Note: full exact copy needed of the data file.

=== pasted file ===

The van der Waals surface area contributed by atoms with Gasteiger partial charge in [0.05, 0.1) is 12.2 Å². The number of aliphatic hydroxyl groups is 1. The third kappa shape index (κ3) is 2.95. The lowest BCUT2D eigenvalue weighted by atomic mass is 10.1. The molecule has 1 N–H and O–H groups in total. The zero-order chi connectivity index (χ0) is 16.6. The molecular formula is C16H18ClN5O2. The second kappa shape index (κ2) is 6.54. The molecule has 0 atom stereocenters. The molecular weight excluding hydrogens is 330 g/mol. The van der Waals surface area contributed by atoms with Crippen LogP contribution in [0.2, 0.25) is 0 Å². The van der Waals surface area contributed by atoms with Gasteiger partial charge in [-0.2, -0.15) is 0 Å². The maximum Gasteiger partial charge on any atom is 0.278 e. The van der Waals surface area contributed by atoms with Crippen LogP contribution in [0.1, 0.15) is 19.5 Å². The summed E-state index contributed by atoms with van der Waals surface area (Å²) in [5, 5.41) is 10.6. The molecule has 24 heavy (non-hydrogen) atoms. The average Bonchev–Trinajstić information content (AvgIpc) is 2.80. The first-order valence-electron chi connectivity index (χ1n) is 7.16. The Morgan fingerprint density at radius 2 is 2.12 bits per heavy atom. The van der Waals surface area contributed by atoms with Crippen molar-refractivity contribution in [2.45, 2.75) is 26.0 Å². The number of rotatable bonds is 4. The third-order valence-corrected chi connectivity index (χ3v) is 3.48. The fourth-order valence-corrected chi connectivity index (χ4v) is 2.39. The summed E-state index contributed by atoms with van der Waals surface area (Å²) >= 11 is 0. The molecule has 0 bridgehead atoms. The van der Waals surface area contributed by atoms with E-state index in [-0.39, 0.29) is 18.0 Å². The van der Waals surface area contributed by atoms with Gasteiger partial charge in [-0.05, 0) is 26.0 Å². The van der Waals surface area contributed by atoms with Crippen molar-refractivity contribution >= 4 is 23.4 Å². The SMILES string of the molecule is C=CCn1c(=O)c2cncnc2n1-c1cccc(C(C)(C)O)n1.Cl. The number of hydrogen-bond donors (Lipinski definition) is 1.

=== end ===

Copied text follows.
The van der Waals surface area contributed by atoms with Gasteiger partial charge in [0.05, 0.1) is 12.2 Å². The number of aliphatic hydroxyl groups is 1. The third kappa shape index (κ3) is 2.95. The lowest BCUT2D eigenvalue weighted by atomic mass is 10.1. The molecule has 1 N–H and O–H groups in total. The zero-order chi connectivity index (χ0) is 16.6. The molecular formula is C16H18ClN5O2. The second kappa shape index (κ2) is 6.54. The molecule has 0 atom stereocenters. The molecular weight excluding hydrogens is 330 g/mol. The van der Waals surface area contributed by atoms with Crippen LogP contribution in [0.2, 0.25) is 0 Å². The van der Waals surface area contributed by atoms with Gasteiger partial charge in [-0.2, -0.15) is 0 Å². The maximum Gasteiger partial charge on any atom is 0.278 e. The van der Waals surface area contributed by atoms with Crippen LogP contribution in [0.1, 0.15) is 19.5 Å². The summed E-state index contributed by atoms with van der Waals surface area (Å²) in [5, 5.41) is 10.6. The molecule has 24 heavy (non-hydrogen) atoms. The average Bonchev–Trinajstić information content (AvgIpc) is 2.80. The first-order valence-electron chi connectivity index (χ1n) is 7.16. The Morgan fingerprint density at radius 2 is 2.12 bits per heavy atom. The van der Waals surface area contributed by atoms with Crippen molar-refractivity contribution in [2.45, 2.75) is 26.0 Å². The number of rotatable bonds is 4. The third-order valence-corrected chi connectivity index (χ3v) is 3.48. The fourth-order valence-corrected chi connectivity index (χ4v) is 2.39. The summed E-state index contributed by atoms with van der Waals surface area (Å²) >= 11 is 0. The molecule has 0 bridgehead atoms. The van der Waals surface area contributed by atoms with E-state index in [-0.39, 0.29) is 18.0 Å². The van der Waals surface area contributed by atoms with Gasteiger partial charge in [-0.05, 0) is 26.0 Å². The van der Waals surface area contributed by atoms with Crippen molar-refractivity contribution >= 4 is 23.4 Å². The SMILES string of the molecule is C=CCn1c(=O)c2cncnc2n1-c1cccc(C(C)(C)O)n1.Cl. The number of hydrogen-bond donors (Lipinski definition) is 1.